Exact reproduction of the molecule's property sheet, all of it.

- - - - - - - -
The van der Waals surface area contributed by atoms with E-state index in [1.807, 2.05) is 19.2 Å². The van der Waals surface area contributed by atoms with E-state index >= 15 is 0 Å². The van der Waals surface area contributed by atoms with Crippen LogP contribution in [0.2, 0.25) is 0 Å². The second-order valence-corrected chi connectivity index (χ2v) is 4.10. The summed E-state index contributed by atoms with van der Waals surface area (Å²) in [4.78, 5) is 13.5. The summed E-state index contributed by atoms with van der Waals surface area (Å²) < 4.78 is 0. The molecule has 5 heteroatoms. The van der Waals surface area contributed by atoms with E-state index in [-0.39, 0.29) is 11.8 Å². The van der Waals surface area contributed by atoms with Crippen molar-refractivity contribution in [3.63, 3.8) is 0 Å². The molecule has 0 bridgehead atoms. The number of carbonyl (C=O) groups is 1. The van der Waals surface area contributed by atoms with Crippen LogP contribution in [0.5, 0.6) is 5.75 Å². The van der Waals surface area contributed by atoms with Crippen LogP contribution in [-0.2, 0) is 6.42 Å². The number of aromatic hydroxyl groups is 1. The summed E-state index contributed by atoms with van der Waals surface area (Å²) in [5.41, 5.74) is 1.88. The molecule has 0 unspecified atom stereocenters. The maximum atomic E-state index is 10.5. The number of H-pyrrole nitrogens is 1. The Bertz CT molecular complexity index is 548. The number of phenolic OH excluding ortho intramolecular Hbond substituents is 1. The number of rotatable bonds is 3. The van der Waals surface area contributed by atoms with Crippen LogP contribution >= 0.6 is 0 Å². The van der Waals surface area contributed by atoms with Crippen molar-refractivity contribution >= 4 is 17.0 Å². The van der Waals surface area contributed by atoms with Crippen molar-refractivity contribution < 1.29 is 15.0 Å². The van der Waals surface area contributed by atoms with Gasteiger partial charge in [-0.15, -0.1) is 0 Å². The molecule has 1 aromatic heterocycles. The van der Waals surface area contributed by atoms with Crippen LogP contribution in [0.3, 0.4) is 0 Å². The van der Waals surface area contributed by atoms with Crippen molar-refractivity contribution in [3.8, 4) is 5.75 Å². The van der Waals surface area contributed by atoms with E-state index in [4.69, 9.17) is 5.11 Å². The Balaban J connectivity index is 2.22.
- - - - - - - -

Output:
The van der Waals surface area contributed by atoms with E-state index in [1.807, 2.05) is 19.2 Å². The van der Waals surface area contributed by atoms with E-state index >= 15 is 0 Å². The van der Waals surface area contributed by atoms with Crippen LogP contribution in [0.2, 0.25) is 0 Å². The second-order valence-corrected chi connectivity index (χ2v) is 4.10. The summed E-state index contributed by atoms with van der Waals surface area (Å²) in [4.78, 5) is 13.5. The summed E-state index contributed by atoms with van der Waals surface area (Å²) < 4.78 is 0. The molecule has 5 heteroatoms. The van der Waals surface area contributed by atoms with E-state index in [-0.39, 0.29) is 11.8 Å². The van der Waals surface area contributed by atoms with Crippen molar-refractivity contribution in [3.63, 3.8) is 0 Å². The molecule has 0 bridgehead atoms. The number of carbonyl (C=O) groups is 1. The van der Waals surface area contributed by atoms with Crippen LogP contribution in [0.5, 0.6) is 5.75 Å². The van der Waals surface area contributed by atoms with Crippen LogP contribution in [-0.2, 0) is 6.42 Å². The number of aromatic hydroxyl groups is 1. The summed E-state index contributed by atoms with van der Waals surface area (Å²) in [5.41, 5.74) is 1.88. The molecule has 0 unspecified atom stereocenters. The maximum atomic E-state index is 10.5. The number of H-pyrrole nitrogens is 1. The Bertz CT molecular complexity index is 548. The number of phenolic OH excluding ortho intramolecular Hbond substituents is 1. The number of rotatable bonds is 3. The van der Waals surface area contributed by atoms with Crippen LogP contribution >= 0.6 is 0 Å². The van der Waals surface area contributed by atoms with Crippen molar-refractivity contribution >= 4 is 17.0 Å². The van der Waals surface area contributed by atoms with Crippen molar-refractivity contribution < 1.29 is 15.0 Å². The van der Waals surface area contributed by atoms with Gasteiger partial charge in [-0.15, -0.1) is 0 Å². The molecule has 1 aromatic heterocycles. The van der Waals surface area contributed by atoms with Crippen LogP contribution in [0.3, 0.4) is 0 Å². The van der Waals surface area contributed by atoms with Crippen molar-refractivity contribution in [3.8, 4) is 5.75 Å². The van der Waals surface area contributed by atoms with E-state index in [4.69, 9.17) is 5.11 Å². The Balaban J connectivity index is 2.22.